A literary landmark: the biggest, most ambitious anthology of Black poetry ever published, gathering 250 poets from the colonial period to the present
Across a turbulent history, from such vital centers as Harlem, Chicago, Washington, D.C., Los Angeles, and the Bay Area, Black poets created a rich and multifaceted tradition that has been both a reckoning with American realities and an imaginative response to them. Capturing the power and beauty of this diverse tradition in a single indispensable volume, African American Poetry
reveals as never before its centrality and its challenge to American poetry and culture.
One of the great American art forms, African American poetry encompasses many kinds of verse: formal, experimental, vernacular, lyric, and protest. The anthology opens with moving testaments to the power of poetry as a means of self-assertion, as enslaved people like Phillis Wheatley and George Moses Horton and activist Frances Ellen Watkins Harper voice their passionate resistance to slavery. Young's fresh, revelatory presentation of the Harlem Renaissance reexamines the achievements of Langston Hughes and Countee Cullen alongside works by lesser-known poets such as Gwendolyn B. Bennett and Mae V. Cowdery. The later flowering of the still influential Black Arts Movement is represented here with breadth and originality, including many long out-of-print or hard-to-find poems.
Here are all the significant movements and currents: the nineteenth-century Francophone poets known as Les Cenelles, the Chicago Renaissance that flourished around Gwendolyn Brooks, the early 1960s Umbra group, and the more recent work of writers affiliated with Cave Canem and the Dark Room Collective. Here too are poems of singular, hard-to-classify figures: the enslaved potter David Drake, the allusive modernist Melvin B. Tolson, the Cleveland-based experimentalist Russell Atkins. This Library of America volume also features biographies of each poet and notes that illuminate cultural references and allusions to historical events.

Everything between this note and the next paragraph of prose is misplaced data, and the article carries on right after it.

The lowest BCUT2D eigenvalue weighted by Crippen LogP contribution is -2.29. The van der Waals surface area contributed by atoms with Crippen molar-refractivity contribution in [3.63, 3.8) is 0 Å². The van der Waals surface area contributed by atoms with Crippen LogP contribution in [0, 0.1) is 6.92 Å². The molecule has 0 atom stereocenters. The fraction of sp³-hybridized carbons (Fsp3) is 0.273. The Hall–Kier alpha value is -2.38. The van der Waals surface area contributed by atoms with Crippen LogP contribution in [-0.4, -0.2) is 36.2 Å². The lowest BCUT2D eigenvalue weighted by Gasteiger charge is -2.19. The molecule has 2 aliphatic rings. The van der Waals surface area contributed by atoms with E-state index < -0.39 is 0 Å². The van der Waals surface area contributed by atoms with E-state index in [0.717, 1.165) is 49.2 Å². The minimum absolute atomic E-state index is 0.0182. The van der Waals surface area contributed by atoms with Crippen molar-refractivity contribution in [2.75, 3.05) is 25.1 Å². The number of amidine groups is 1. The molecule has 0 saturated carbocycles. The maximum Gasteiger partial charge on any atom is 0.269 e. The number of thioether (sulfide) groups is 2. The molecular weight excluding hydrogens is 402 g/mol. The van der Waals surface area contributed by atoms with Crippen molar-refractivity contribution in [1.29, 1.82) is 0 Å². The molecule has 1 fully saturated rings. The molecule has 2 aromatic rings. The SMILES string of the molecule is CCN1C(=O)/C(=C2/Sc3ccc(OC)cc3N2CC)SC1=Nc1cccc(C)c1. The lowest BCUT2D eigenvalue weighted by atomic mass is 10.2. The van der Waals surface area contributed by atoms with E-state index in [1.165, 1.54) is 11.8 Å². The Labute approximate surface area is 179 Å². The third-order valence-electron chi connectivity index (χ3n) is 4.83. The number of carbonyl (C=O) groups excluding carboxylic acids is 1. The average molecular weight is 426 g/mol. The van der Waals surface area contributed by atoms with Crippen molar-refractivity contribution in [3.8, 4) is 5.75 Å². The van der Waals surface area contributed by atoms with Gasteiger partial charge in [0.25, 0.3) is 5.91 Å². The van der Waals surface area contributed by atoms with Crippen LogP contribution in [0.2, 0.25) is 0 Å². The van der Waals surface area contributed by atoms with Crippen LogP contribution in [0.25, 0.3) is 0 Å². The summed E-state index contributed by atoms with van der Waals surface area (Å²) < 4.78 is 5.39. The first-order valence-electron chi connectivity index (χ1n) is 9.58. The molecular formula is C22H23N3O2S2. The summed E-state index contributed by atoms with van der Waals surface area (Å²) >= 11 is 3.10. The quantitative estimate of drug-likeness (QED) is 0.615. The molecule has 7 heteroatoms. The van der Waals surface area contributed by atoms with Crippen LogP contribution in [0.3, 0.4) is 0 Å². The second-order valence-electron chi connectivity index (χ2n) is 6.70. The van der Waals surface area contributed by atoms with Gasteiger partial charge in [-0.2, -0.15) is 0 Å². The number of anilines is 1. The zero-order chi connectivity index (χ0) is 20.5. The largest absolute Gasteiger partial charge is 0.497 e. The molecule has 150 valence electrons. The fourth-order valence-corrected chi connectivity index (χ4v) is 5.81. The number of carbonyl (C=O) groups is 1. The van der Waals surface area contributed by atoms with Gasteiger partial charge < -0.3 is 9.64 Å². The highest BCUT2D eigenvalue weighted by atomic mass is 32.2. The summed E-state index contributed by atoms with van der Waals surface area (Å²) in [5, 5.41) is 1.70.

About the Author
Kevin Young is Director of the Schomburg Center for Research in Black Culture at the New York Public Library and poetry editor of The New Yorker. He is the former curator of the Raymond Danowski Poetry Library at Emory University. His books of poetry include Brown, Dear Darkness, and Jelly Roll: A Blues. He has previously edited the anthology Blues Poems, Jazz Poems, and, for Library of America, John Berryman: Selected Poems. He will be the director of the Smithsonian's National Museum of African American History and Culture starting in January 2021.